BOSTON, Jan. 6 (UPI) -- Massachusetts cited 245 people for texting while driving in the first 90 days of a distracted-driving law -- a figure some politicians said was appallingly low.
"I think it's abysmal, but it's exactly what we predicted," state Sen. Mark Montigny, a New Bedford Democrat, told The Boston Globe.
State motor vehicles Registrar Rachel Kaprielian, whose agency released the figures, said the number of citations tells only part of the story.
"I think the important measure is, has it changed behavior?" she told the Globe. "And some of it you measure by citations, and some of it is in crash reports to see if it was a contributing factor, and some of it is just the general awareness of the public that the law's on the books."
The law, which went into effect Sept. 30 after intense legislative debate, was intended to respond to a growing consensus that texting while driving poses an unacceptable safety risk.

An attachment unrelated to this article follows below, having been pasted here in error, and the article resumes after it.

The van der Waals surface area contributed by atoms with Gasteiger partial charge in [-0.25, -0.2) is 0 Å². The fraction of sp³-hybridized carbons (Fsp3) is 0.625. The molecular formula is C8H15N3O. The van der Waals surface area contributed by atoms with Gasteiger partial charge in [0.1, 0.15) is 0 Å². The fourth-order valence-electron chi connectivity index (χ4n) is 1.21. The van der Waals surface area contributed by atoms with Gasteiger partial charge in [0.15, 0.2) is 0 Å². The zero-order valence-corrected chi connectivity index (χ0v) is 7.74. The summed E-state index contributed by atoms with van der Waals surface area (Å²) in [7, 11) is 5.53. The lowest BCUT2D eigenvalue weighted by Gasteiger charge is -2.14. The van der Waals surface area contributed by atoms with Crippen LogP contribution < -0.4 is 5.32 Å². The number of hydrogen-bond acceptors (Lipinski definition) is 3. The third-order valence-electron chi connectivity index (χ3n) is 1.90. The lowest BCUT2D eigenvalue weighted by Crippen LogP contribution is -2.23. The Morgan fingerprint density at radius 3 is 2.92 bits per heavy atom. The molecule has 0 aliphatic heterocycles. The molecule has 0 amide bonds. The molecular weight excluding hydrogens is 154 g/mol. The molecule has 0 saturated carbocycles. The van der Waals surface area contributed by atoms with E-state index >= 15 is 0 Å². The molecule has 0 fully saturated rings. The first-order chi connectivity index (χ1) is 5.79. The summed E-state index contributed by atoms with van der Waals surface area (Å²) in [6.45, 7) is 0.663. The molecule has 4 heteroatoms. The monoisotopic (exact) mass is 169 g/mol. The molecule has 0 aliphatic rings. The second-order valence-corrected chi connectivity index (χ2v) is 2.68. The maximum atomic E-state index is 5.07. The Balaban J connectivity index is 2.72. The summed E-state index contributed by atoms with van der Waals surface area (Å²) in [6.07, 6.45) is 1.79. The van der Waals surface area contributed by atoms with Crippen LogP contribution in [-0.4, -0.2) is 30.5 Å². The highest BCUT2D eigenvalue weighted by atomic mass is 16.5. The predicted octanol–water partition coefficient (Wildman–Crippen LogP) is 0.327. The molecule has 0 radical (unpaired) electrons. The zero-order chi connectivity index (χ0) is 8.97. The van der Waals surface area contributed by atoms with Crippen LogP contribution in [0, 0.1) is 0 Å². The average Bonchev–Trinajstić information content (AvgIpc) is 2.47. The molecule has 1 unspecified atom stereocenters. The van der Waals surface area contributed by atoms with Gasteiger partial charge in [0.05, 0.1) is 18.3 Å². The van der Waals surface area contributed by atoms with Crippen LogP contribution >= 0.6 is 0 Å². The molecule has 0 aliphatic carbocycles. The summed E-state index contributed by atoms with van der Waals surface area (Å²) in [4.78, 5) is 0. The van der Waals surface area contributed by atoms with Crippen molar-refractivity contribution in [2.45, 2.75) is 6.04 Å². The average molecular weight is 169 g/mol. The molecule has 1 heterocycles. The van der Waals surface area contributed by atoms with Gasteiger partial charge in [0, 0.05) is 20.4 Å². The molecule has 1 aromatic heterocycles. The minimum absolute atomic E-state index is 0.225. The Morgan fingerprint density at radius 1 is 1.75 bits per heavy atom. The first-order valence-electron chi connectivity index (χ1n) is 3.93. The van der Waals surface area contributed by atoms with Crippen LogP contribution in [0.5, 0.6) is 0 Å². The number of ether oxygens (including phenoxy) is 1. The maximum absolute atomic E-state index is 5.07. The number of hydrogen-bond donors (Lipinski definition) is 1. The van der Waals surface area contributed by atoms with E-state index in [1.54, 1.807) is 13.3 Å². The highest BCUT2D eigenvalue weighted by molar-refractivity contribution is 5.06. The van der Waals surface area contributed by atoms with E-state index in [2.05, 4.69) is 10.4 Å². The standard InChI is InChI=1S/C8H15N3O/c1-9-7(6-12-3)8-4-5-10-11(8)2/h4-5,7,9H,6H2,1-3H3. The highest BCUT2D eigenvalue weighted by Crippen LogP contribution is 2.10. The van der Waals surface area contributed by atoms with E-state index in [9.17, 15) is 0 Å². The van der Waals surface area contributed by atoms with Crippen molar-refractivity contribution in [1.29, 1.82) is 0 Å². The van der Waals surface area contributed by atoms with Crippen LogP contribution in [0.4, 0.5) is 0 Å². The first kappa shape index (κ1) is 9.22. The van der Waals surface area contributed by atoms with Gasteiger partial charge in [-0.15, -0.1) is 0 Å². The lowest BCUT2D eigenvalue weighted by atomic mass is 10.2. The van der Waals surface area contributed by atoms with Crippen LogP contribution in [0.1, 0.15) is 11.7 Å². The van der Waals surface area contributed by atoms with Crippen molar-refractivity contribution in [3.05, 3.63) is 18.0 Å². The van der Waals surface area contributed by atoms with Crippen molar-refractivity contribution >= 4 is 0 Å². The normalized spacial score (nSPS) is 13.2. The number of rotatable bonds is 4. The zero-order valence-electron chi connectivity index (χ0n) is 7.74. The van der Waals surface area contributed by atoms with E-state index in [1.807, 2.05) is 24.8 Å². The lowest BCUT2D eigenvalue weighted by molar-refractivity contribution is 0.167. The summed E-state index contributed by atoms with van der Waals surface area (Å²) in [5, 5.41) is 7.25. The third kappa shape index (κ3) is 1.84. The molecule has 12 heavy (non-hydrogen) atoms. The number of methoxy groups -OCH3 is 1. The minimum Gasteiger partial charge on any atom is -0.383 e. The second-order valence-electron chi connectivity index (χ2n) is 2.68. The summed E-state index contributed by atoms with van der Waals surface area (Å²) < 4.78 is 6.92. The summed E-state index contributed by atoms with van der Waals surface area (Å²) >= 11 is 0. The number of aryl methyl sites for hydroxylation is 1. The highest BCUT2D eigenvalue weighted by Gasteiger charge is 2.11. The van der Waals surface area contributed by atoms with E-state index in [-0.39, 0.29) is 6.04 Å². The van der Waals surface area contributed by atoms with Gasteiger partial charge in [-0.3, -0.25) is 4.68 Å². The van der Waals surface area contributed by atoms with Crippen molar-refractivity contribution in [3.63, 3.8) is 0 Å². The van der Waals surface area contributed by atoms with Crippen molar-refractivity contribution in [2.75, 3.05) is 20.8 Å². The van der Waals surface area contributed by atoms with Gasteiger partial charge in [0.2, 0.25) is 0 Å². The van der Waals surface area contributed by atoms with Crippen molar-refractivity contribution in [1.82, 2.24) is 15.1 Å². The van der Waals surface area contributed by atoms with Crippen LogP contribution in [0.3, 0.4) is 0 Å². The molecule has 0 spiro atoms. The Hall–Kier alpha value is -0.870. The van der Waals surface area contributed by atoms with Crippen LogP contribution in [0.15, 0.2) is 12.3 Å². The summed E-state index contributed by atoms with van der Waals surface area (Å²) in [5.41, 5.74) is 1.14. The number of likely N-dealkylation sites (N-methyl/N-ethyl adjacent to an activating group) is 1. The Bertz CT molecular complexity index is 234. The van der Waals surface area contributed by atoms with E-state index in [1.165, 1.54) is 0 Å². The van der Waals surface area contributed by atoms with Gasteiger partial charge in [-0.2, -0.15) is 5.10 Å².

Drivers texting are 23 times more likely to crash than non-texting drivers, a study by the Transportation Institute of Virginia Polytechnic Institute and State University found.
In enacting the ban, Massachusetts -- whose texting violation carries a $100 fine -- joined 35 other states in cracking down on texting behind the wheel, a United Press International review indicated.
The low Massachusetts "numbers show one simple thing," Montigny told the Globe. "It's very difficult for police to enforce this law as written."
Mary Maguire, director of public and legislative affairs for AAA Southern New England, which lobbied for the ban, told the newspaper, "Even though 245 citations sounds lower than some might have hoped, it's really hard to quantify the incredible public awareness that's been generated."